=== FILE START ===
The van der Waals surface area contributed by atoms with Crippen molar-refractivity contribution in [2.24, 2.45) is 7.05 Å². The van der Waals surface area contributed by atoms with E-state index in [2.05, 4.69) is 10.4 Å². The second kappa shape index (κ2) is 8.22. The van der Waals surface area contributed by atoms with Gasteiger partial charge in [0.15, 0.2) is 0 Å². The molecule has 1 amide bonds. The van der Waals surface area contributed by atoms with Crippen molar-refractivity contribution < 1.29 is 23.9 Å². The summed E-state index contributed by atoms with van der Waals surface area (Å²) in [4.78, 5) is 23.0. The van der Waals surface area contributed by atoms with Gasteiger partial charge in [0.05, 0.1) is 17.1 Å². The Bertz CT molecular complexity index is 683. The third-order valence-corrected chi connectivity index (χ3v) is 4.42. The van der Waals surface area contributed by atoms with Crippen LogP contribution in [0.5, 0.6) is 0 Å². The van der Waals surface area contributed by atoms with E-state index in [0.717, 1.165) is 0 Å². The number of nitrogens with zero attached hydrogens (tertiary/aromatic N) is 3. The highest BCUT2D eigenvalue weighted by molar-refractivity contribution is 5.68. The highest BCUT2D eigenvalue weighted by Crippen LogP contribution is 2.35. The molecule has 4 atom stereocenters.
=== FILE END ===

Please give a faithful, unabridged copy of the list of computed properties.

The van der Waals surface area contributed by atoms with Crippen molar-refractivity contribution in [2.24, 2.45) is 7.05 Å². The van der Waals surface area contributed by atoms with E-state index in [2.05, 4.69) is 10.4 Å². The second kappa shape index (κ2) is 8.22. The van der Waals surface area contributed by atoms with Gasteiger partial charge in [0.15, 0.2) is 0 Å². The molecule has 1 amide bonds. The van der Waals surface area contributed by atoms with Crippen molar-refractivity contribution < 1.29 is 23.9 Å². The summed E-state index contributed by atoms with van der Waals surface area (Å²) in [4.78, 5) is 23.0. The van der Waals surface area contributed by atoms with Gasteiger partial charge in [0.05, 0.1) is 17.1 Å². The Bertz CT molecular complexity index is 683. The third-order valence-corrected chi connectivity index (χ3v) is 4.42. The van der Waals surface area contributed by atoms with Crippen LogP contribution in [0.5, 0.6) is 0 Å². The van der Waals surface area contributed by atoms with E-state index in [0.717, 1.165) is 0 Å². The number of nitrogens with zero attached hydrogens (tertiary/aromatic N) is 3. The highest BCUT2D eigenvalue weighted by molar-refractivity contribution is 5.68. The highest BCUT2D eigenvalue weighted by Crippen LogP contribution is 2.35. The molecule has 4 atom stereocenters.